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This year, the University of Bristol is going for the highest accolade in terms of gender equality – an Athena SWAN gold award. Melanie Wedgbury gives us a breakdown of the award’s history and talks to Vikki Layton, the university’s HR officer for diversity.

The University of Bristol is very well known for its pioneering attitude towards women. It was the first university to admit women on an equal basis to men.

This proactive forward thinking has not stopped there – it not only participates in the Athena SWAN initiative, but for the first time in the University’s history, the School of Physiology, Pharmacology and Neuroscience (PPN) are hoping to achieve gold status.

The Athena SWAN Charter is a charter that was established in 2005, with Bristol being a founding member. The main aim of the charter was to encourage institutes to take a proactive approach in supporting women throughout the entirety of their career. This involved careers in the key areas
of Science, Technology, Engineering, Maths and Medicine (STEMM).

There are three award types: bronze, silver and gold. The bronze award is achieved by showing a good action plan towards improving equality within gender. The silver award requires evidence of impact from good quality practices and the gold award requires the department or institution to be beacons of achievement in gender equality.

The charter shows, without doubt or bias, that there is a problem with the underrepresentation of women in these key areas. In some universities the ratio of female to male professors is one in ten.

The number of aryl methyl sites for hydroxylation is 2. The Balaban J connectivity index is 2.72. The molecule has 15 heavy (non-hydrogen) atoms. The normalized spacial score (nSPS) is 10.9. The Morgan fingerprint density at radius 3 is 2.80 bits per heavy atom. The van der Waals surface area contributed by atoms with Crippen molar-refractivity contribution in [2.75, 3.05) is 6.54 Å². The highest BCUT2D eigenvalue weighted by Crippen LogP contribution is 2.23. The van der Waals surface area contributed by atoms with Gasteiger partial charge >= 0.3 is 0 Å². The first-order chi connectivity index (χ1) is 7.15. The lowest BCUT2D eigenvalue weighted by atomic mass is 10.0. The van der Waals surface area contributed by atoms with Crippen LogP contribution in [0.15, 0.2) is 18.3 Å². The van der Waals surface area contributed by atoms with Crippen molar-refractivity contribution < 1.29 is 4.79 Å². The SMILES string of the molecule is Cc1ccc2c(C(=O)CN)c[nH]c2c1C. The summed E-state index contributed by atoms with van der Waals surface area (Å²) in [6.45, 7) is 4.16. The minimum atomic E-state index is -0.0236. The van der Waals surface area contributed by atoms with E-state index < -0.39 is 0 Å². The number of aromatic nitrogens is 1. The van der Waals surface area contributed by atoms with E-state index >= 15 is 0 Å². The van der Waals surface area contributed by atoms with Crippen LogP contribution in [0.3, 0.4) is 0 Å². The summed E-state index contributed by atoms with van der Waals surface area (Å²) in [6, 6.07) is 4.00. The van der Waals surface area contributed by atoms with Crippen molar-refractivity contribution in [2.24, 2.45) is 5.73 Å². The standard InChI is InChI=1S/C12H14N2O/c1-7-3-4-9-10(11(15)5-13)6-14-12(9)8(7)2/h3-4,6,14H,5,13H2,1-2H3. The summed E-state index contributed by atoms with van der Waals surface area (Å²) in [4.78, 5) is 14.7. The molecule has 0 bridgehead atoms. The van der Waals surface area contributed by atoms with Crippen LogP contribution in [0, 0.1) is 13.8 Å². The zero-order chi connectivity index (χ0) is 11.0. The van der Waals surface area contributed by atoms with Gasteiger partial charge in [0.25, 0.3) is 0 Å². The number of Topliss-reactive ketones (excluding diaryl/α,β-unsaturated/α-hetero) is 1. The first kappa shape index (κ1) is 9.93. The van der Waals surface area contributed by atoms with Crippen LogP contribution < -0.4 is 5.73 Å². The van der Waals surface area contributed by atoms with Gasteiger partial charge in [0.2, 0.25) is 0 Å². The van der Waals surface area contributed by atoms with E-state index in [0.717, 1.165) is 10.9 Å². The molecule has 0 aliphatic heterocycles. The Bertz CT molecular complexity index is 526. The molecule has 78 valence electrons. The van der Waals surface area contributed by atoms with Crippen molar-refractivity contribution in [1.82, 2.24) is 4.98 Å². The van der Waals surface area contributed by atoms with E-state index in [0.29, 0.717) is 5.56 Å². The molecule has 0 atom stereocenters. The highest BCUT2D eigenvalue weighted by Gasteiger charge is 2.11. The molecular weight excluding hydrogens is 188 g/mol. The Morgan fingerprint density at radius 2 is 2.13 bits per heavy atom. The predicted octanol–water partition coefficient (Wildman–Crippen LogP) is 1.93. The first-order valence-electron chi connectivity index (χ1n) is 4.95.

In 2012, Chief Medical Officer, Sally Davies announced that the National Institute for Health Research would not consider funding research unless the applicants’ respective departments had achieved a Silver Athena SWAN award. This was a bold stance and has forced a reaction.

The message is clear: discrimination will not be tolerated and the underrepresented must be supported.

There are 14 awards across UoB with a mix of bronze and silver awards. All of Bristol’s medical schools have achieved silver status. The school of PPN achieved silver status in 2008 and this is about to run out.

The University of Bristol accepting their award

Under encouragement from Athena SWAN, the school is resubmitting an improved document in March to better represent their data and this time they are strong candidates to achieve gold status.

An interview with Vikki Layton, the HR officer for Diversity, has made it easier to understand the impact this will have on the school of PPN. She was posed the following questions, which she answered with knowledgeable passion.


In your opinion is Athena SWAN pro-women or pro-gender equality?

There have been numerous reports about the isolation, bias and obstacles women in STEMM have and continue to face in their career. Athena SWAN was keen to address this and so made the initiative in its early days hugely focused on women.

By having applicants undertake rigorous data analysis, it becomes clear where in the career pipeline gender diversity becomes extremely narrow.

However, as most schools and institutions found, when effective actions to address these ‘leaks in the pipeline’ were put in place it really did benefit everyone.